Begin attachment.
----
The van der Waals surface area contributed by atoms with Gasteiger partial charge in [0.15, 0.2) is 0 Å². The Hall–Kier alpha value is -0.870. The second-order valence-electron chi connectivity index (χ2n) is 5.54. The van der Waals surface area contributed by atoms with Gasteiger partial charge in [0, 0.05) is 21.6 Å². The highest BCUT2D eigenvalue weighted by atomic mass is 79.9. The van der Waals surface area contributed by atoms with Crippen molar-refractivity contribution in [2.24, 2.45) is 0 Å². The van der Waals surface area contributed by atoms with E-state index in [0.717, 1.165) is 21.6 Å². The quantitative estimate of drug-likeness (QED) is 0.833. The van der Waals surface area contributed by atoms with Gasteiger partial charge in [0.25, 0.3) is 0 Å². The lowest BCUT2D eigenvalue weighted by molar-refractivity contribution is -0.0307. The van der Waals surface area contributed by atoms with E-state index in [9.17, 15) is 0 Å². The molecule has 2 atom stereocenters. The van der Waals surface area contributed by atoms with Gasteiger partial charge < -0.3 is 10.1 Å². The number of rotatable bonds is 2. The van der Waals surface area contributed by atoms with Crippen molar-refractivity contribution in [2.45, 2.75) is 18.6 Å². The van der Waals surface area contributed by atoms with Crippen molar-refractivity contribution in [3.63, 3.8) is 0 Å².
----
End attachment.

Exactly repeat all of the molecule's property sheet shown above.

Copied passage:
The van der Waals surface area contributed by atoms with Gasteiger partial charge in [0.15, 0.2) is 0 Å². The Hall–Kier alpha value is -0.870. The second-order valence-electron chi connectivity index (χ2n) is 5.54. The van der Waals surface area contributed by atoms with Gasteiger partial charge in [0, 0.05) is 21.6 Å². The highest BCUT2D eigenvalue weighted by atomic mass is 79.9. The van der Waals surface area contributed by atoms with Crippen molar-refractivity contribution in [2.24, 2.45) is 0 Å². The van der Waals surface area contributed by atoms with E-state index in [0.717, 1.165) is 21.6 Å². The quantitative estimate of drug-likeness (QED) is 0.833. The van der Waals surface area contributed by atoms with Gasteiger partial charge in [0.25, 0.3) is 0 Å². The lowest BCUT2D eigenvalue weighted by molar-refractivity contribution is -0.0307. The van der Waals surface area contributed by atoms with E-state index in [9.17, 15) is 0 Å². The molecule has 2 atom stereocenters. The van der Waals surface area contributed by atoms with Gasteiger partial charge < -0.3 is 10.1 Å². The number of rotatable bonds is 2. The van der Waals surface area contributed by atoms with Crippen molar-refractivity contribution in [2.45, 2.75) is 18.6 Å². The van der Waals surface area contributed by atoms with Crippen molar-refractivity contribution in [3.63, 3.8) is 0 Å².